Volume 13, Issue 34 ~ August 25 - 31, 2005
Letters to the Editor
Bay Reflections
Earth Talk
Dr. Gouin's Bay Gardener
Weekly Crab Forecast

Way Downstream

Bill Burton
Sky Watch
Earth Journal
8 Days a Week
Music Notes
Music Scene
Curtain Call
Movie Times
News of the Werid
Free Will Astrology
Classified Advertising
Display Advertising
Distribution Spots
Behind Bay Weekly
Contact Us
Submit Letters to Editor Online

Submit Your Events Online

Search bayweekly.com
Search Goggle

Setting Septics Straight
Calvert Countians’ septic systems compete for prizes
by Carrie Steele

Bright, daily life buzzes about on Earth’s surface. Underneath, systems of gurgling, writhing, flowing and churning waste descend through the bowels of septic and sewage systems. We prefer not to think about the necessary dark, putrid plumbing operating under the green lawns we mow, flowerbeds we tend to and houses where our families dwell. This underground maze of pipes and holding tanks is only remembered when smell and standing water reveal signs of trouble.

But trouble leaches and seeps from sewage all the time — in the form of oxygen-busting nitrogen released into our water systems.

That’s why Calvert County’s water quality champion, former state senator Bernie Fowler, paid $200 to the Brothers’ Johnson to have his 1,500-gallon septic system pumped August 22. Now he invites the county’s 26,500 septic-system households to do the same or better.

“This is just another action people can take, though small, in making a change to clean the Bay up. Anything that I can involve myself in to clean the water, I will,” said Fowler.

Anne Arundel County also relies moderately on septic systems to treat household wastewater; 48,000 households in that county have septic systems.

Fowler’s pumping represents growing awareness of the problem produced by our household mini-water-treatment plants. The state’s new flush tax on septic systems promises to help make septic upgrades cleaner and more attainable. Now, a new Calvert County study has brought the problem into focus.

photo courtesy of Atlantic Images, by Bob Gerardy
Retired state senator Bernie Fowler, second from right, watches with Dave Brownlee, Mike Johnson and Len Zuza as Brothers’ Johnson pumps out his spetic system.
One-quarter of the nitrogen pollution in Solomons harbor, the study found, comes from septic systems — fertilizing algae blooms of the sort that lead to dead zones. The Solomons Harbor Study — conducted by the Chesapeake Biological Lab and presented by the Solomons Harbor Work Group — scrutinized 10 square miles of southern Calvert County, where sewer systems serve almost one-fourth of the homes.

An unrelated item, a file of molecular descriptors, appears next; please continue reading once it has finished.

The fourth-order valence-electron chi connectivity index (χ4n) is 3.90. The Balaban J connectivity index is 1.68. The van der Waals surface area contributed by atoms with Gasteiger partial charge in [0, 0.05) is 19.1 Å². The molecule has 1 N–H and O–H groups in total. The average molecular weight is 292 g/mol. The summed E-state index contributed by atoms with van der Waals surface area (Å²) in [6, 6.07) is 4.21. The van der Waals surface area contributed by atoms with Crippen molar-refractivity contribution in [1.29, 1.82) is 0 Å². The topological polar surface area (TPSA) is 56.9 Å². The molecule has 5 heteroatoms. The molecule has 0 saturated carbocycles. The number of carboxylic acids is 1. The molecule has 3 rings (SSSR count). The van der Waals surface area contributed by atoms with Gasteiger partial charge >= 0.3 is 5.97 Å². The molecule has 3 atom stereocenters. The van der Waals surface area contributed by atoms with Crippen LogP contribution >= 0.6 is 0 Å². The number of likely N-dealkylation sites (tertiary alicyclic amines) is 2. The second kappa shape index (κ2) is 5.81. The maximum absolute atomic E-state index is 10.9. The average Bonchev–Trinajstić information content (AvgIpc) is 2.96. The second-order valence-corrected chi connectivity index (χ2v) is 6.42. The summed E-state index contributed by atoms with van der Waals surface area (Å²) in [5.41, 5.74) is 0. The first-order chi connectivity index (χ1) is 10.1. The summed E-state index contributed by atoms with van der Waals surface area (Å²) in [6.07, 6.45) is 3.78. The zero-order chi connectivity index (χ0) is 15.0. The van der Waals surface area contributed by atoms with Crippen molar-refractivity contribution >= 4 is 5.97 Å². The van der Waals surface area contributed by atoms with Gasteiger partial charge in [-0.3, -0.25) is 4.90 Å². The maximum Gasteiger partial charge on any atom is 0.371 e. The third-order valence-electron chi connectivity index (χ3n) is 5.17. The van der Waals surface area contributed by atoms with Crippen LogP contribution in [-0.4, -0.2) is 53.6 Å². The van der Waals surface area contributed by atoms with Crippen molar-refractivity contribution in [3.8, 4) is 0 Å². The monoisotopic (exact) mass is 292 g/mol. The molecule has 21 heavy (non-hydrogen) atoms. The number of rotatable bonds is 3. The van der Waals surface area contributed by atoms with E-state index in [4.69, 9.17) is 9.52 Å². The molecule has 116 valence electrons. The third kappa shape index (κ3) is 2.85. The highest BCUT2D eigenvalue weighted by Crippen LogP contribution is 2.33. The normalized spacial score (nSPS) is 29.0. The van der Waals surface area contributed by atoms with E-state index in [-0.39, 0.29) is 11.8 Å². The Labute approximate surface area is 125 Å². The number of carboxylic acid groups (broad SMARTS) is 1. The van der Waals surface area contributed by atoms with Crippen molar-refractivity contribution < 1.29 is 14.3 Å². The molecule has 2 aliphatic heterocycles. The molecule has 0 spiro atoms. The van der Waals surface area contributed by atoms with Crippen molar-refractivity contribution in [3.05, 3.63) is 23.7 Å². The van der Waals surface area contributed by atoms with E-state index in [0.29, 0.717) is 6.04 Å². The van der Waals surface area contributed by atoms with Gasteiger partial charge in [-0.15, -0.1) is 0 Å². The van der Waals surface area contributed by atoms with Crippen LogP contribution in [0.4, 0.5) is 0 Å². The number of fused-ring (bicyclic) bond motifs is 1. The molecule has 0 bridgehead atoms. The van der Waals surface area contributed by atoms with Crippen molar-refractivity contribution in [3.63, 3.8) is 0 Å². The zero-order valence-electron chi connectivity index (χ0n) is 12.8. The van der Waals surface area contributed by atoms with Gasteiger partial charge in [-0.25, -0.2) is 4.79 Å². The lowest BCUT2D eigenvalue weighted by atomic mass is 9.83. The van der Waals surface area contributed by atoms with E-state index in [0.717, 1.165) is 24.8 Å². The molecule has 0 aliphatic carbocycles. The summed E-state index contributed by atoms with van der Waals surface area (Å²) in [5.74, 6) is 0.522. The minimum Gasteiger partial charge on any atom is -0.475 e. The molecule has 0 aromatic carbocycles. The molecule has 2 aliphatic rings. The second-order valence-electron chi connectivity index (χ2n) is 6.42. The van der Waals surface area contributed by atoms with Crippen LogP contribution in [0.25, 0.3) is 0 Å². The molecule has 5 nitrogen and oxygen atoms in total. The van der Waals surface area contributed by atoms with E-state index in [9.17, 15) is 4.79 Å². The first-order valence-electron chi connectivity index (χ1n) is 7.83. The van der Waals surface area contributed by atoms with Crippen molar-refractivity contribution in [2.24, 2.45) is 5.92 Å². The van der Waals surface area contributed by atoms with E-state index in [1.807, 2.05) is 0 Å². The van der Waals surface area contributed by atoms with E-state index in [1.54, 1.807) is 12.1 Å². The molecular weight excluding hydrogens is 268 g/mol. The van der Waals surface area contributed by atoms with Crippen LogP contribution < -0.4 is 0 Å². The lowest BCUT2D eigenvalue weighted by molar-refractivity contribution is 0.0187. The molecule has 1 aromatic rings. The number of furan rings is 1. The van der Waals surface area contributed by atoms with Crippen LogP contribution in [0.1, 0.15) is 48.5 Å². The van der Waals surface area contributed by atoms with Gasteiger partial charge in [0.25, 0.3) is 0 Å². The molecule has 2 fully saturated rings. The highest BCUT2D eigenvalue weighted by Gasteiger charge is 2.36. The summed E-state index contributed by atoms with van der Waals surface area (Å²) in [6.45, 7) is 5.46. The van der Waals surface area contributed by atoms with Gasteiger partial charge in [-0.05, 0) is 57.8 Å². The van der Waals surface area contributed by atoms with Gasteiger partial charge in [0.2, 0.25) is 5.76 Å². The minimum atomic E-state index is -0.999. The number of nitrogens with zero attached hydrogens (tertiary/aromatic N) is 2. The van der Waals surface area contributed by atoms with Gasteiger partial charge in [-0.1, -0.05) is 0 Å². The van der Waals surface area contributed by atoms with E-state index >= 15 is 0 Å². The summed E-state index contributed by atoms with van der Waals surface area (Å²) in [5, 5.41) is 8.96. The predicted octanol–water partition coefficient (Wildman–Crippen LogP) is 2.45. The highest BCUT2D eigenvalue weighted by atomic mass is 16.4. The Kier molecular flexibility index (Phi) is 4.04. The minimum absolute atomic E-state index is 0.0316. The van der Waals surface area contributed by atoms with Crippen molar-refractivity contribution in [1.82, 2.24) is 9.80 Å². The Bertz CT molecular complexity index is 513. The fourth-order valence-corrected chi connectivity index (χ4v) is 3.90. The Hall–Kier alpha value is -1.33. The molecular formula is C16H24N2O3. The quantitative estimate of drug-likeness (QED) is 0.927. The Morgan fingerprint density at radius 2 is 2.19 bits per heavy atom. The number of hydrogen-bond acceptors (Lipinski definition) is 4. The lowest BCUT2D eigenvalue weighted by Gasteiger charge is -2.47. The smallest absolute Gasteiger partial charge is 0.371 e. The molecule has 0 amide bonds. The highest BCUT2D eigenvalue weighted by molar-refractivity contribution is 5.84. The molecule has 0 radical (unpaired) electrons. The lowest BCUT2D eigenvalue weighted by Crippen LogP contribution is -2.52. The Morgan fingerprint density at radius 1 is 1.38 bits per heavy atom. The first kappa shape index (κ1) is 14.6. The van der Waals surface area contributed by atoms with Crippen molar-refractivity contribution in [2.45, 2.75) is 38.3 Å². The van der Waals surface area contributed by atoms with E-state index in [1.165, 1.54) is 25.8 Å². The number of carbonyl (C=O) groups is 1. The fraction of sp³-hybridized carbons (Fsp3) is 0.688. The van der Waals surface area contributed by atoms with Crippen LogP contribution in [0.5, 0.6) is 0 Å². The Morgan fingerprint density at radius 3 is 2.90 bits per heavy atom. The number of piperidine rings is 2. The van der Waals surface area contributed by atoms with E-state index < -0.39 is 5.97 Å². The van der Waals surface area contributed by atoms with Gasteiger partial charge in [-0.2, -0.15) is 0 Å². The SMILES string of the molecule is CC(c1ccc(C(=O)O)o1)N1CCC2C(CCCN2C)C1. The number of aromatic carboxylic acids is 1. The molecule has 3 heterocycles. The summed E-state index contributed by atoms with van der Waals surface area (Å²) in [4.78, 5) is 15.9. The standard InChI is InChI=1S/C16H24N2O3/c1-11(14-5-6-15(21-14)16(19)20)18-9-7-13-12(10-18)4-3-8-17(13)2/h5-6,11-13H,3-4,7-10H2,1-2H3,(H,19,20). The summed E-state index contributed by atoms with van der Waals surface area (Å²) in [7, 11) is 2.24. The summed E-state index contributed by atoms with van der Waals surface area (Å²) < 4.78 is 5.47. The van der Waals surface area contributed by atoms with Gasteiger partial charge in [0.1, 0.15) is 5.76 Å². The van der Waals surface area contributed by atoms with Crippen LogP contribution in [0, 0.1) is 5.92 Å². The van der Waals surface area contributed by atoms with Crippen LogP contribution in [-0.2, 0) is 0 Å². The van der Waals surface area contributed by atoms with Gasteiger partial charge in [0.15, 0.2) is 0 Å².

Old-time septic systems unleash nitrogen into groundwater systems even when they’re pumped on schedule and otherwise maintained. Nitrogen is not the only nutrient pollutant in the Bay, but it’s the culprit under current attack.

Nitrogen’s not bad in itself — 80 percent of the air we breathe is nitrogen — but mixed into the water it creates algal blooms that block sunlight and contribute to oxygen-eating mass on the Bay’s bottom. These are the notorious dead zones that plague Bay life. Zero oxygen in dead zones means that fish, crabs, oysters and aquatic plants can’t breathe.

What we’re left with are eerie patches of Bay where nothing can survive. Almost one-third of the Bay suffers from dead zones. Nitrogen’s main avenues for getting into the Bay are mostly from fertilizers from lawns (there’s little agriculture in the study area) and the atmosphere. Sewage is a close third in this puzzle of nitrogen infestation.

To fight this particular influx of nitrogen, Calvert’s new survey found that the two most effective methods are, first, pumping out septic tanks more frequently. Second, and much more expensive, is installing nitrogen-removing tanks that convert 50 to 80 percent of the nitrogen in septic systems to gas. This nitrogen gas then rises into the atmosphere instead of rushing into the groundwater, as it does in most older septic versions.

Knowing how pollution flows is a big step, but it’s not in itself likely to motivate most people to action. So Calvert County has come up with a carrot to lure residents to better septics. Pump or upgrade, and you could win $150 toward the cost of the pump-out or the new nitrogen-removing tank. Or a night’s stay at Solomons Holiday Inn, a sport fishing trip with Bunky’s Charters; a $100 gift certificate from West Marine; or dinners from area restaurants.

Follow in Bernie Fowler’s footsteps before October 7, and you’re in the running. Pump For the Bay winners will be picked in a drawing at the Environmental Commission booth during the Patuxent River Appreciation Days celebration on October 9.

Calvert residents can enter Pump For the Bay by sending name and address to the County Department of Planning and Zoning along with a copy of the receipt for the septic tank treatments: 410-535-1600 x2356.

© COPYRIGHT 2004 by New Bay Enterprises, Inc. All rights reserved.